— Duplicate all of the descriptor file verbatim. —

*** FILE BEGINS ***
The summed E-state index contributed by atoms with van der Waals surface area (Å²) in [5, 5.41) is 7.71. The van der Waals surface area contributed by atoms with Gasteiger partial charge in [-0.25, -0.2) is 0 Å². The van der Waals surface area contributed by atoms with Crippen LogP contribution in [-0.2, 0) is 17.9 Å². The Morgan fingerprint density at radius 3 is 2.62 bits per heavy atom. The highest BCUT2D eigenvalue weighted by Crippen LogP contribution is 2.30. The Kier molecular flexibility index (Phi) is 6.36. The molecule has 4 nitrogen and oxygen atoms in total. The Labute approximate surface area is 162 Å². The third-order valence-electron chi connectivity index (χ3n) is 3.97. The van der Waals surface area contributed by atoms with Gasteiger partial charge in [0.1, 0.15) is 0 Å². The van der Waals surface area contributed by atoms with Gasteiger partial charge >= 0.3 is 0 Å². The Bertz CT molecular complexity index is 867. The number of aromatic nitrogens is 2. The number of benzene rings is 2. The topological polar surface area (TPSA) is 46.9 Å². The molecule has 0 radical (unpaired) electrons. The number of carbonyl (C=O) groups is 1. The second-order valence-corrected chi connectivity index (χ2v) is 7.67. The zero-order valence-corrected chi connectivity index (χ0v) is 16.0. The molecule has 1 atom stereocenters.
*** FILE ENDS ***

The summed E-state index contributed by atoms with van der Waals surface area (Å²) in [5, 5.41) is 7.71. The van der Waals surface area contributed by atoms with Gasteiger partial charge in [-0.25, -0.2) is 0 Å². The van der Waals surface area contributed by atoms with Crippen LogP contribution in [-0.2, 0) is 17.9 Å². The Morgan fingerprint density at radius 3 is 2.62 bits per heavy atom. The highest BCUT2D eigenvalue weighted by Crippen LogP contribution is 2.30. The Kier molecular flexibility index (Phi) is 6.36. The molecule has 4 nitrogen and oxygen atoms in total. The Labute approximate surface area is 162 Å². The third-order valence-electron chi connectivity index (χ3n) is 3.97. The van der Waals surface area contributed by atoms with Gasteiger partial charge in [0.1, 0.15) is 0 Å². The van der Waals surface area contributed by atoms with Gasteiger partial charge >= 0.3 is 0 Å². The Bertz CT molecular complexity index is 867. The number of aromatic nitrogens is 2. The number of benzene rings is 2. The topological polar surface area (TPSA) is 46.9 Å². The molecule has 0 radical (unpaired) electrons. The number of carbonyl (C=O) groups is 1. The second-order valence-corrected chi connectivity index (χ2v) is 7.67. The zero-order valence-corrected chi connectivity index (χ0v) is 16.0. The molecule has 1 atom stereocenters.